Norwegian mass murderer Breivik makes Nazi salute in court
Norwegian mass murderer Anders Behring Breivik made a neo-Nazi salute as he walked quietly into a courtroom at a high security prison.
Judges are reviewing a government appeal against a ruling that his solitary confinement was inhumane and violated human rights.
The 37-year-old right-wing extremist, who killed 77 people in a bomb and shooting rampage in 2011, sued the government last year - saying his solitary confinement, frequent strip searches and the fact that he was often handcuffed during the early part of his incarceration violated his human rights.
Dressed in a dark suit, the bearded Breivik stared briefly at reporters while making the salute.
The government is appealing against a surprise decision by the Oslo District Court, which sided with Breivik's claims that his isolation in the maximum-security Skien prison breaches the European Convention on Human Rights.
The ruling said "the prohibition of inhuman and degrading treatment represents a fundamental value in a democratic society. This applies no matter what - also in the treatment of terrorists and killers".
It also ordered the government to pay Breivik's legal costs of 331,000 kroner (£34,000).
However, it dismissed his claim that his right to respect for private and family life was violated by restrictions on contacts with other right-wing extremists.
Breivik was convicted of mass murder and terrorism in 2012 and given a 21-year prison sentence that can be extended for as long as he is deemed dangerous to society.
Legal experts say it is likely he will be locked up for life.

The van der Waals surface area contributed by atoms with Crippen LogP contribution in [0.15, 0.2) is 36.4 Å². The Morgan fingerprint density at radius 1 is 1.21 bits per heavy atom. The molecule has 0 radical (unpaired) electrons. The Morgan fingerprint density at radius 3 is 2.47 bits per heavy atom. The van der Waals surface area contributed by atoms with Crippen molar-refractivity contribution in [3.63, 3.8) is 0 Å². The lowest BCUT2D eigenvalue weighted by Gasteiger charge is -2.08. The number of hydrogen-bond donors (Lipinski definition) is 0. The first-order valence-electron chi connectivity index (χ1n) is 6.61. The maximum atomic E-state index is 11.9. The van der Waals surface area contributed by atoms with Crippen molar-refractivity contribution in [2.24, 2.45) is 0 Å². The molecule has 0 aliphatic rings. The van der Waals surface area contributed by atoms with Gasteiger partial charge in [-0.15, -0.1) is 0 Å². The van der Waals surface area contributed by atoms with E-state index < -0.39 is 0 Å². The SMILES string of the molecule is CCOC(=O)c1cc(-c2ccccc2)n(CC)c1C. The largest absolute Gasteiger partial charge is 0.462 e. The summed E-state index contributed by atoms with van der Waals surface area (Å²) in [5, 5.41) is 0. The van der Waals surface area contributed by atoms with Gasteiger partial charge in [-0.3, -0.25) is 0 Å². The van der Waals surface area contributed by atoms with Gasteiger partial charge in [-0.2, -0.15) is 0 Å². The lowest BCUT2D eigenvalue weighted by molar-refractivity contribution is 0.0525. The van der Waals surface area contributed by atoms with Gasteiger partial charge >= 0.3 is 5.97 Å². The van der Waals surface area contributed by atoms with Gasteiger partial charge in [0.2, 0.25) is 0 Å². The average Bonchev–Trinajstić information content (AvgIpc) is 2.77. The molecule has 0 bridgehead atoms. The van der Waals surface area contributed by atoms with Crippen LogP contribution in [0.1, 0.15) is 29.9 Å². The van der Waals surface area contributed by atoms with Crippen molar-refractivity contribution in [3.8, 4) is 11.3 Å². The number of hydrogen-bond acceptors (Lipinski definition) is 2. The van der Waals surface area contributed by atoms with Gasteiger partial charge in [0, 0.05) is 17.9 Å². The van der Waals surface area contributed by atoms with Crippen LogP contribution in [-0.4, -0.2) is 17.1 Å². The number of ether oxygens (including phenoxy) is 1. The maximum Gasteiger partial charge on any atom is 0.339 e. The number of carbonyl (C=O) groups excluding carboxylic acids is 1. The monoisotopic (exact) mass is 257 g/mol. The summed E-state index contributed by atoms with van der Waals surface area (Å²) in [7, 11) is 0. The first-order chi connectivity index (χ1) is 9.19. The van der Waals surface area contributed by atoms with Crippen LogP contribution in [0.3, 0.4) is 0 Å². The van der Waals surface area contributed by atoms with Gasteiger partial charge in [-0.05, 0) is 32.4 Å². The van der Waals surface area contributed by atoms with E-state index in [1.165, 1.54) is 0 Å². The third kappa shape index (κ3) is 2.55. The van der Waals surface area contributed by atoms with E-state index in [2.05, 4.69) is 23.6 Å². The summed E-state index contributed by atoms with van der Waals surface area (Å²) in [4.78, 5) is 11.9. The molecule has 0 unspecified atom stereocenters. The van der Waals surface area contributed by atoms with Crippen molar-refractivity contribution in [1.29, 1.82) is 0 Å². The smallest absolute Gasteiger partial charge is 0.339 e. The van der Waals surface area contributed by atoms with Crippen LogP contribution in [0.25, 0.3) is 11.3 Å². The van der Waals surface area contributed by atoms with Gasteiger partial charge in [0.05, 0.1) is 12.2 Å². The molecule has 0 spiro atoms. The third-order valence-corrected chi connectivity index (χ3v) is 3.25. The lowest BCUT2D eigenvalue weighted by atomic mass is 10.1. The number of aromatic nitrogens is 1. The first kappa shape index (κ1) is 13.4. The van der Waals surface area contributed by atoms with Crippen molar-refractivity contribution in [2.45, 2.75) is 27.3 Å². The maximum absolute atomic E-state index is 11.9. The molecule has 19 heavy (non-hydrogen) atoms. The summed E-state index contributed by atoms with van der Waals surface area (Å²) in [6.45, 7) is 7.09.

He is being held in isolation in a three-cell complex where he can play video games, watch TV and exercise.
He has also complained about the quality of the prison food, having to eat with plastic utensils and not being able to communicate with sympathisers.
The government has rejected his complaints, saying he is treated humanely despite the severity of his crimes and that he must be separated from other inmates for safety reasons.
Breivik had carefully planned the attacks on July 22, 2011. He set off a car bomb outside the government headquarters in Oslo, killing eight people and wounding dozens.
Dressed in a police uniform, Breivik then drove to the island of Utoya, about 40 kilometres (25 miles) away, where he opened fire on the annual summer camp of the left-wing Labour Party's youth wing.
Sixty-nine people there were killed, most of them teenagers, before he surrendered to police.
At the time of the attacks, Breivik claimed to be the commander of a secret Christian military order plotting an anti-Muslim revolution in Europe, but now describes himself as a traditional neo-Nazi who prays to the Viking god Odin.
He made a Nazi salute to journalists at the start of his human rights case last year.
The massacre shocked the quiet Scandinavian country and many feel Breivik has had too much attention and visibility.
The case is being heard by the Borgarting Court of Appeals in a makeshift courtroom in the gym of Skien prison in southern Norway, where Breivik is incarcerated.
Six days have been reserved for the hearings. Judge Oystein Hermanstein said a ruling is expected in February.